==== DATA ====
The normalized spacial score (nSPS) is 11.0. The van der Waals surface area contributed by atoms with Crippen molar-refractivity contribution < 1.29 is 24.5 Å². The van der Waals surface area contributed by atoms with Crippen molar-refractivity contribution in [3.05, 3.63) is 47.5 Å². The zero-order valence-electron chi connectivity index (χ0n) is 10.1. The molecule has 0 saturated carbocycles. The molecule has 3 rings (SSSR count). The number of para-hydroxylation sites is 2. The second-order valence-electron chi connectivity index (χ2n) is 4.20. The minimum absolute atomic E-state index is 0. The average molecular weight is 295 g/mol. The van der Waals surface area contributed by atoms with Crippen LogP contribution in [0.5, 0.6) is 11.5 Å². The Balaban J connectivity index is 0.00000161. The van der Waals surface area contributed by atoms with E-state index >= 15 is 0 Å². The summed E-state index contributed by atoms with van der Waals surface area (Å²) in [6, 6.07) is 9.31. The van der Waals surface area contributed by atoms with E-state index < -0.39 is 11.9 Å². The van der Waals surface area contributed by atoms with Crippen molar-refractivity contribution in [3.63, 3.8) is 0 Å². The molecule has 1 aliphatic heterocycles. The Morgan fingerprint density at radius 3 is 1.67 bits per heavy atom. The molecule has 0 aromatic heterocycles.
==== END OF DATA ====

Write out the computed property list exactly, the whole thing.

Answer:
The normalized spacial score (nSPS) is 11.0. The van der Waals surface area contributed by atoms with Crippen molar-refractivity contribution < 1.29 is 24.5 Å². The van der Waals surface area contributed by atoms with Crippen molar-refractivity contribution in [3.05, 3.63) is 47.5 Å². The zero-order valence-electron chi connectivity index (χ0n) is 10.1. The molecule has 0 saturated carbocycles. The molecule has 3 rings (SSSR count). The number of para-hydroxylation sites is 2. The second-order valence-electron chi connectivity index (χ2n) is 4.20. The minimum absolute atomic E-state index is 0. The average molecular weight is 295 g/mol. The van der Waals surface area contributed by atoms with Crippen LogP contribution in [0.5, 0.6) is 11.5 Å². The Balaban J connectivity index is 0.00000161. The van der Waals surface area contributed by atoms with E-state index >= 15 is 0 Å². The summed E-state index contributed by atoms with van der Waals surface area (Å²) in [6, 6.07) is 9.31. The van der Waals surface area contributed by atoms with E-state index < -0.39 is 11.9 Å². The van der Waals surface area contributed by atoms with Crippen molar-refractivity contribution in [3.63, 3.8) is 0 Å². The molecule has 1 aliphatic heterocycles. The Morgan fingerprint density at radius 3 is 1.67 bits per heavy atom. The molecule has 0 aromatic heterocycles.